Theorem 1.4 shows that 3convex functions at a point are characterized by Levinson’s inequality in a similar way that convex functions are characterized by Jensen’s inequality. Cho et al. [9] constructed two mappings connected to Jensen’s inequality and proved their monotonicity and convexity properties. Throughout the rest of the paper Ω denotes a measurable space with a finite measure μ, and we assume all mappings to be measurable. Further, \(\mathbb{E}[\cdot]\) and \(\operatorname{Var}(\cdot)\) denote the expectation and variance operators with respect to the probability measure \(\frac{1}{\mu(\Omega)} \mu\), i.e., for \(z:\Omega\to \mathbb{R}\),
The following is a result from [9].
Theorem 1.6
Let \(f:[a,b]\to\mathbb{R}\) be convex, \(x: \Omega\to[a,b]\) and \(H,V: [0,1]\to\mathbb{R}\) the mappings
and
Then:

(a)
the mappings H and V are convex on \([0,1]\),

(b)
the mapping H is nondecreasing on \([0,1]\), while the mapping V is nonincreasing on \([0,\frac{1}{2} ]\) and nondecreasing on \([\frac{1}{2} ,1]\),

(c)
the following equalities hold:
$$\begin{aligned} & \inf_{t\in[0,1]} H(t) = H(0) = f\bigl(\mathbb{E}[x]\bigr), \\ & \sup_{t\in[0,1]} H(t) = H(1) = \mathbb{E}\bigl[f(x)\bigr], \\ & \inf_{t\in[0,1]} V(t) = V\biggl(\frac{1}{2} \biggr) = \frac{1}{\mu(\Omega)^{2}} \int_{\Omega} \int_{\Omega} f \biggl(\frac{ x(s) + x(u)}{2} \biggr)\,d\mu(s)\,d\mu(u), \\ & \sup_{t\in[0,1]} V(t) = V(0)=V(1) = \mathbb{E}\bigl[f(x)\bigr], \end{aligned}$$ 
(d)
the following inequality holds for all \(t\in[0,1]\):
$$V(t) \geq\max\bigl\{ H(t), H(1t)\bigr\} . $$
Remark 1.7
Theorem 1.6 was proven in [9] for the case when Ω is an interval in \(\mathbb{R}\) and μ is a measure with density, i.e., \(d\mu(s) = p(s)\,ds\). But, from the proofs given there, it is obvious that the statements hold under the more general setting given here.
If we denote \(x_{(t)} (s) = tx(s) + (1t) \mathbb{E}[x]\), then \(H(t) = \mathbb{E}[f(x_{(t)})]\). As t ranges from 0 to 1, the function (i.e., random variable) \(x_{(t)}\) ranges from the constant \(\mathbb{E}[x]\) to the function x itself. In the process the expectation \(\mathbb{E}[f(x_{(t)})]\) increases by the monotonicity property from Theorem 1.6(b). Therefore, for \(0\leq s\leq t \leq1\), the following monotonic refinement of Jensen’s inequality holds:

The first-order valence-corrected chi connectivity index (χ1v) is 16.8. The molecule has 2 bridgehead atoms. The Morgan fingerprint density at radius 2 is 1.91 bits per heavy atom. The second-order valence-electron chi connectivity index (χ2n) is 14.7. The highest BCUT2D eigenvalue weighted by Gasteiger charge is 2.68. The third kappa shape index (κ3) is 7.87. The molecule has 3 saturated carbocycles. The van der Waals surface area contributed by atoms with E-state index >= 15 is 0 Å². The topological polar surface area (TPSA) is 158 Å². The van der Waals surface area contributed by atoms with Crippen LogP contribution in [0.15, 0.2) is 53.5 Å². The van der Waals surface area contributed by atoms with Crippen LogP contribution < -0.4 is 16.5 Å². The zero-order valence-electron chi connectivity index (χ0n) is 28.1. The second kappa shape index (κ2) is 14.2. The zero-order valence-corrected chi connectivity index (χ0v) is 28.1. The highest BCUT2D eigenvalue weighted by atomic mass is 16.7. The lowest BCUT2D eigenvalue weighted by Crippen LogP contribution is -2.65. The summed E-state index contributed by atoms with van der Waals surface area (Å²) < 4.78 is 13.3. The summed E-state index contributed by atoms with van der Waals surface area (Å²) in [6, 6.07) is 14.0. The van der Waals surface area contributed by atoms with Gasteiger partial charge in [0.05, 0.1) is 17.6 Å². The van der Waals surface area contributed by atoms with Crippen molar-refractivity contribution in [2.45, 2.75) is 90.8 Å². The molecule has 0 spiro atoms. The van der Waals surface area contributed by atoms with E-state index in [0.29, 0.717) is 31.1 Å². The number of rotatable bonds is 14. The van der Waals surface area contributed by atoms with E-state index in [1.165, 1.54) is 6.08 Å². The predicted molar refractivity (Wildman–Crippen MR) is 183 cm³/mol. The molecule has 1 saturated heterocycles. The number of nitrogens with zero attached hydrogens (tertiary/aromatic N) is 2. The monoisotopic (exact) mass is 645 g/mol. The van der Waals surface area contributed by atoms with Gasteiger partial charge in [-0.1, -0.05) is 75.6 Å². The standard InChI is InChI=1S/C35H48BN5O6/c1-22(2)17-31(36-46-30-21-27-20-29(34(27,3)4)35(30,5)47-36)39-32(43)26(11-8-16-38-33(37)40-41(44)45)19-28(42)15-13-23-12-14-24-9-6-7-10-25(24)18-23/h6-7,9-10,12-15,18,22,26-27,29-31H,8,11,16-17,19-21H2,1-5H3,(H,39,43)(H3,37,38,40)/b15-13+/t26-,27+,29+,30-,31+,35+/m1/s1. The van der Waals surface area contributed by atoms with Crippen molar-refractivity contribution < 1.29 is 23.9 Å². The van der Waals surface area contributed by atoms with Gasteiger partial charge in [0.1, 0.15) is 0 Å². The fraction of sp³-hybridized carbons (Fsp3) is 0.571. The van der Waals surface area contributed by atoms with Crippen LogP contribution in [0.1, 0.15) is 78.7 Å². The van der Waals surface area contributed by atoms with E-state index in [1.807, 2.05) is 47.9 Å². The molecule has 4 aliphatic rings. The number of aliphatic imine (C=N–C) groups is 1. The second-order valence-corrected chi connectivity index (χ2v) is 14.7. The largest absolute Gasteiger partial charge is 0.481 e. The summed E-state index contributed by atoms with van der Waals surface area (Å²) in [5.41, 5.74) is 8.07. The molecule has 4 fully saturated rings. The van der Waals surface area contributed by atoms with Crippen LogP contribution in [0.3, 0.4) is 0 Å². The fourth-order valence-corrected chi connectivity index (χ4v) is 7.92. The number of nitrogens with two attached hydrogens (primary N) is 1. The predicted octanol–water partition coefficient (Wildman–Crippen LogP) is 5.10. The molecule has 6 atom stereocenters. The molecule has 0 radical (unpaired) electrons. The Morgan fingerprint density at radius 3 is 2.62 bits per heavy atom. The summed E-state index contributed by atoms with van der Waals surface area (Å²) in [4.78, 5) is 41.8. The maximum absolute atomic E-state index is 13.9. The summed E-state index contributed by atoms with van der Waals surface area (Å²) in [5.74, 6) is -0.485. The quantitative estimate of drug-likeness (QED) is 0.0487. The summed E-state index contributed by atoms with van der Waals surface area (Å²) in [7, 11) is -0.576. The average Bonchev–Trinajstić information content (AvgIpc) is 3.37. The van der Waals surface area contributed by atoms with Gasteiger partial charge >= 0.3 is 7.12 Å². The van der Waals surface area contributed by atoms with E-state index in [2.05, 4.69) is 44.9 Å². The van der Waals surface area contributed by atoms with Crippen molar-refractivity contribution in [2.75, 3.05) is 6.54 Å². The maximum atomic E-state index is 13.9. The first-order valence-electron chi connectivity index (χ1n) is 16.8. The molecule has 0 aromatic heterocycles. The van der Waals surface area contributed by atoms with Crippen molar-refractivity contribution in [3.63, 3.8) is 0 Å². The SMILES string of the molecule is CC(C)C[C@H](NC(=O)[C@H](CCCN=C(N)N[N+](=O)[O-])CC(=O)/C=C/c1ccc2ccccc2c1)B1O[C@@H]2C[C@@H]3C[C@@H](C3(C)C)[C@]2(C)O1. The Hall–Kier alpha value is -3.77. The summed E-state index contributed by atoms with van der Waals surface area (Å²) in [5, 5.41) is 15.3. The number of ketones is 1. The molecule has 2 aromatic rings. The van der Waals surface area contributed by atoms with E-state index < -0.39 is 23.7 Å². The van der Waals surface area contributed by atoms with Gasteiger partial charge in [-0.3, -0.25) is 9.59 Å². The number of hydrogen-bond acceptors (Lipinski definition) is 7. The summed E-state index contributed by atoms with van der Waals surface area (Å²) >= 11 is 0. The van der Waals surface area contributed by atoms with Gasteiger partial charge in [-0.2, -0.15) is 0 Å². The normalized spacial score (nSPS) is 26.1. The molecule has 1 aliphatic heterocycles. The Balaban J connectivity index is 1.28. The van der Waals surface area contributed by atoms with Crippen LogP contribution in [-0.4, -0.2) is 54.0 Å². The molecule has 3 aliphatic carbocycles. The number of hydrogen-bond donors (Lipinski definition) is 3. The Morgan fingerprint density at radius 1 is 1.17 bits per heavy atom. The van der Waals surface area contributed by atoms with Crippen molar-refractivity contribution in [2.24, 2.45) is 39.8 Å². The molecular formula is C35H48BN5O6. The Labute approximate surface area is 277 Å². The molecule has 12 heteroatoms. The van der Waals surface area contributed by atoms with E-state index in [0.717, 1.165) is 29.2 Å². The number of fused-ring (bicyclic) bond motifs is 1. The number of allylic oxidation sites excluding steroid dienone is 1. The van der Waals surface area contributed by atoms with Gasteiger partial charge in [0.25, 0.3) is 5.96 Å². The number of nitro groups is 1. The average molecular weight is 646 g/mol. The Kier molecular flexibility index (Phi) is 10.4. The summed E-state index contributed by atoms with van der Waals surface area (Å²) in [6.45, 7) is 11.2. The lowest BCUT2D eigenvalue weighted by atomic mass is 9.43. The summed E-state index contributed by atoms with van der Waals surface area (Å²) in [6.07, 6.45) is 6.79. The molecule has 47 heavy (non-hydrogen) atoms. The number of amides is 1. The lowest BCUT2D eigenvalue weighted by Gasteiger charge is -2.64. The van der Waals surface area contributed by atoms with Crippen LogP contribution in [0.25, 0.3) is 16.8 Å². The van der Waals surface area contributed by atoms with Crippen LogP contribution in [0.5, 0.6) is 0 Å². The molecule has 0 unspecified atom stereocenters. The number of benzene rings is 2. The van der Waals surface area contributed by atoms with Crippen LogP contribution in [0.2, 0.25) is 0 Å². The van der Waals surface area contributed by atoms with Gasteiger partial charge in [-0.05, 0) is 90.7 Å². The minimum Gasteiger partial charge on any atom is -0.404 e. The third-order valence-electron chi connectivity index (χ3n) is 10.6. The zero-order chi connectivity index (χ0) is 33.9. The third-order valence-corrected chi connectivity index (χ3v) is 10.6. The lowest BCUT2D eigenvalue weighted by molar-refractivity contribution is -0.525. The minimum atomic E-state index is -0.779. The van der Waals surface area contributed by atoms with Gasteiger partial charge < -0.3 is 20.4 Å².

Furthermore, if \(x'\) and \(x''\) are two independent identically distributed ‘copies’ of x on the product space \(\Omega\times\Omega \), then \(V(t) = \mathbb{E}[f(\tilde{x}_{(t)})]\), where \(\tilde{x}_{(t)} = tx' + (1t) x''\), and Theorem 1.6(d) can be interpreted as \(\mathbb{E}[f(x_{(t)})] \leq \mathbb{E}[f(\tilde{x}_{(t)})]\).
In this paper we will construct the corresponding two mappings in connection with Levinson’s inequality and show their monotonicity and convexity properties.
Main results
The following is our main result.
Theorem 2.1
Let \(f: [a,b] \to\mathbb{R}\) be 3convex at point c, \(x:\Omega\to [a,c]\) and \(y:\Omega\to[c,b]\) such that \(\operatorname{Var}(x)= \operatorname{Var}(y)\) and \(H,V: [0,1] \to\mathbb{R}\) the mappings
and
Then:

(a)
the mappings H and V are convex on \([0,1]\),

(b)
the mapping H is nondecreasing on \([0,1]\), while the mapping V is nonincreasing on \([0,\frac{1}{2} ]\) and nondecreasing on \([\frac{1}{2} ,1]\),

(c)
the following equalities hold:
$$\begin{aligned}& \inf_{t\in[0,1]} H(t) = H(0) = f\bigl(\mathbb{E}[y]\bigr)  f\bigl(\mathbb{E}[x] \bigr), \\& \sup_{t\in[0,1]} H(t) = H(1) = \mathbb{E}\bigl[f(y)\bigr]  \mathbb{E}\bigl[f(x) \bigr], \\& \begin{aligned}[b] \inf_{t\in[0,1]} V(t) ={}& V\biggl( \frac{1}{2} \biggr) = \frac{1}{\mu(\Omega)^{2}} \int_{\Omega} \int _{\Omega} \biggl[ f \biggl(\frac{ y(s) + y(u)}{2} \biggr) \\ & {}  f \biggl(\frac{ x(s) + x(u)}{2} \biggr) \biggr]\,d\mu(s)\,d\mu(u), \end{aligned} \\& \sup_{t\in[0,1]} V(t) = V(0) = V(1) = \mathbb{E}\bigl[f(y)\bigr]  \mathbb{E}\bigl[f(x)\bigr], \end{aligned}$$ 
(d)
the following inequality holds for all \(t\in[0,1]\):
$$V(t) \geq\max\bigl\{ H(t), H(1t)\bigr\} . $$
Proof
Let the constant A be as in Definition 1.3, i.e., such that the function \(F(s) = f(s)  \frac{A}{2} s^{2}\) is concave on \([a,c]\) and convex on \([c,b]\).
Since the function y takes values in \([c,b]\), so does the function \(y_{(t)} = ty + (1t) \mathbb{E}[y]\) for every \(t\in[0,1]\). Furthermore, since the function F is convex on \([c,b]\), by Theorem 1.6 the mapping